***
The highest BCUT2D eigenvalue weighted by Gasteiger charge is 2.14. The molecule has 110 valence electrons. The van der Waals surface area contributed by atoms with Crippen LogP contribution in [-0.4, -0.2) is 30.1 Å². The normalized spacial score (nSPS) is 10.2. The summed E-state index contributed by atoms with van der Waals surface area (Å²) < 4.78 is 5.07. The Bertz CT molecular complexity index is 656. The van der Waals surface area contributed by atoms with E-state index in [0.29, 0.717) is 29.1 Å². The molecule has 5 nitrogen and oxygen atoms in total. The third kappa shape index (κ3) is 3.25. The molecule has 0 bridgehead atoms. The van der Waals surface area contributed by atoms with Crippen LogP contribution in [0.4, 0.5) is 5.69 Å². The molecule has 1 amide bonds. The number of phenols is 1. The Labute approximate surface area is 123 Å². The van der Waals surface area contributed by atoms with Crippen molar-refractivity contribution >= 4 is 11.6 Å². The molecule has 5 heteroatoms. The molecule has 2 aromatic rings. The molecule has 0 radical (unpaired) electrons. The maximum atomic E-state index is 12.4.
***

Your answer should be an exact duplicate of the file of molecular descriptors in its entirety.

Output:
The highest BCUT2D eigenvalue weighted by Gasteiger charge is 2.14. The molecule has 110 valence electrons. The van der Waals surface area contributed by atoms with Crippen LogP contribution in [-0.4, -0.2) is 30.1 Å². The normalized spacial score (nSPS) is 10.2. The summed E-state index contributed by atoms with van der Waals surface area (Å²) < 4.78 is 5.07. The Bertz CT molecular complexity index is 656. The van der Waals surface area contributed by atoms with E-state index in [0.29, 0.717) is 29.1 Å². The molecule has 5 nitrogen and oxygen atoms in total. The third kappa shape index (κ3) is 3.25. The molecule has 0 bridgehead atoms. The van der Waals surface area contributed by atoms with Crippen LogP contribution in [0.4, 0.5) is 5.69 Å². The molecule has 1 amide bonds. The number of phenols is 1. The Labute approximate surface area is 123 Å². The van der Waals surface area contributed by atoms with Crippen molar-refractivity contribution >= 4 is 11.6 Å². The molecule has 5 heteroatoms. The molecule has 2 aromatic rings. The molecule has 0 radical (unpaired) electrons. The maximum atomic E-state index is 12.4.